This year has shown us some of the biggest cyber threats in history, with millions of consumers and businesses having been hit by the WannaCry attack, and the Uber and Equifax breaches--to name a few.
Analysts predict that information security spending will hit $86.4 billion this year, and say to expect global cybercrime damage to reach $6 trillion annually by 2021.
One analyst has dusted off his crystal ball, and has made a “Top Five” cyber-security prediction for next year:
- Crypto-jacking will be the top priority for cybercriminals in 2018. Crypto-jacking activity exploded towards the end of this year and a “gold rush” of activity is expected in 2018, especially as cryptocurrency values have risen exponentially.
- PowerShell-based attacks will increase. PowerShell-based attacks are very difficult to identify. They evade antivirus efforts easily, which makes it quite appealing to hackers.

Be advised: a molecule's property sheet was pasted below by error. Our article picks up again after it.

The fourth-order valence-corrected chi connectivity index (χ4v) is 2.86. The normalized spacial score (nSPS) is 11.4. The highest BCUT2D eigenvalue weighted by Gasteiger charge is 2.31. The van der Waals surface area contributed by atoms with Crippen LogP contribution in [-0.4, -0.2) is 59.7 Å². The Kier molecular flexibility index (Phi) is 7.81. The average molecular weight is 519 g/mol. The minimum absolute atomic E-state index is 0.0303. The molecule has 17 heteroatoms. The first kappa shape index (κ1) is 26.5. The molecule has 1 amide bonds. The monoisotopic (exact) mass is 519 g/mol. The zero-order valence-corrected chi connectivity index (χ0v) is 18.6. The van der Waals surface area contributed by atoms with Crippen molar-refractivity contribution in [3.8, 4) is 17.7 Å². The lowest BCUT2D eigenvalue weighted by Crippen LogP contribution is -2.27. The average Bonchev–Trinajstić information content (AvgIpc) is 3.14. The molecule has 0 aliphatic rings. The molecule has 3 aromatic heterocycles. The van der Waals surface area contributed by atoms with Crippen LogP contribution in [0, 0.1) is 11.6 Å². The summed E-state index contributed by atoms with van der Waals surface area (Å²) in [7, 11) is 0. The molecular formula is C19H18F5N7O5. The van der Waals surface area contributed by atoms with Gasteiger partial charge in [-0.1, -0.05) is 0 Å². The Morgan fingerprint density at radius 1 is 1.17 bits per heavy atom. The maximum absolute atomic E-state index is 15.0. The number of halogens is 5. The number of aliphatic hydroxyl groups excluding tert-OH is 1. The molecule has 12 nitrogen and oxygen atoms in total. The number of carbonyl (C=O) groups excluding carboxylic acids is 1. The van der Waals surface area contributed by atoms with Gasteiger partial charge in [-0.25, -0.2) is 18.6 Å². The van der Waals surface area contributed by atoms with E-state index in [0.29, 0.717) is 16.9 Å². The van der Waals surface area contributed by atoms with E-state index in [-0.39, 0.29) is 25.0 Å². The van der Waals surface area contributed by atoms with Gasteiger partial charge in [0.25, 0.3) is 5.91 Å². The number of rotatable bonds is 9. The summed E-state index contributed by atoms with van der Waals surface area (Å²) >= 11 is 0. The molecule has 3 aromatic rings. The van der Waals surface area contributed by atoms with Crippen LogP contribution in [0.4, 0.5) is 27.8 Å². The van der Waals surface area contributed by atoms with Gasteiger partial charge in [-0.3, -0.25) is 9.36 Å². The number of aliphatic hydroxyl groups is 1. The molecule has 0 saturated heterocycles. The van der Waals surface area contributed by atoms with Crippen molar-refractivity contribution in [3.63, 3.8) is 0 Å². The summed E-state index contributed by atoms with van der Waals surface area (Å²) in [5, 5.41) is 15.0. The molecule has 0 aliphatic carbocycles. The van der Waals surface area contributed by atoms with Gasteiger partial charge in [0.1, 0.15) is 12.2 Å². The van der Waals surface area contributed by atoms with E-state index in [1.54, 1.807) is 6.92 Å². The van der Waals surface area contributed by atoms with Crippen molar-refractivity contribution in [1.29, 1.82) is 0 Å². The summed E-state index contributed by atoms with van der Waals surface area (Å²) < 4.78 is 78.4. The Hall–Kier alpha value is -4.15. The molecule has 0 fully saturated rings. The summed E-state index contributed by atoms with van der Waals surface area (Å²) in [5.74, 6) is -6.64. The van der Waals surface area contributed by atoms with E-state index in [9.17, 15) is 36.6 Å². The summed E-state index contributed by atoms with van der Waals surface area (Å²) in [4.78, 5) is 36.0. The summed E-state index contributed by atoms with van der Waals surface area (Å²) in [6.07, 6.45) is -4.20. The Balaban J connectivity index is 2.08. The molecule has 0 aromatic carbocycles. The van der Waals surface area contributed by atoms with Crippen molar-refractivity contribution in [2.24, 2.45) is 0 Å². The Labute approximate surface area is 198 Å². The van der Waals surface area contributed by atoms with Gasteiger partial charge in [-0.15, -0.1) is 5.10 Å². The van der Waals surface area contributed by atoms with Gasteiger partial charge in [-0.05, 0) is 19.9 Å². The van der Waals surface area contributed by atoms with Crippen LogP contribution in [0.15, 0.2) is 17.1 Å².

- The cybercriminal underground is predicted to evolve and grow even more. As cybercriminal tools increase, and with “a lower threshold of knowledge” needed to conduct attacks, the number of cybercriminals will increase as well. The growth will be fueled even more by news media and pop culture, which publicizes the profitability of cybercrime. Ransomware itself was a $1 billion industry just last year.
- Security software will be targeted. Hackers are expected to “leverage and exploit security products, either directly subverting the agent on the endpoint, or intercepting and redirecting cloud traffic to achieve their means.” They will target trusted programs, and software/hardware supply chains to control devices.
- More hackers are expected to use worms to launch their malware. As WannaCry and Trickbot showed, worm functionality works very well in spreading malware. This technique will probably continue in 2018, especially if hackers figure out how to utilize worms without being too “noisy.”
It will be interesting to see if these predictions will come to fruition, but good educated predictions can only help us in the fight against cybercrime for 2018.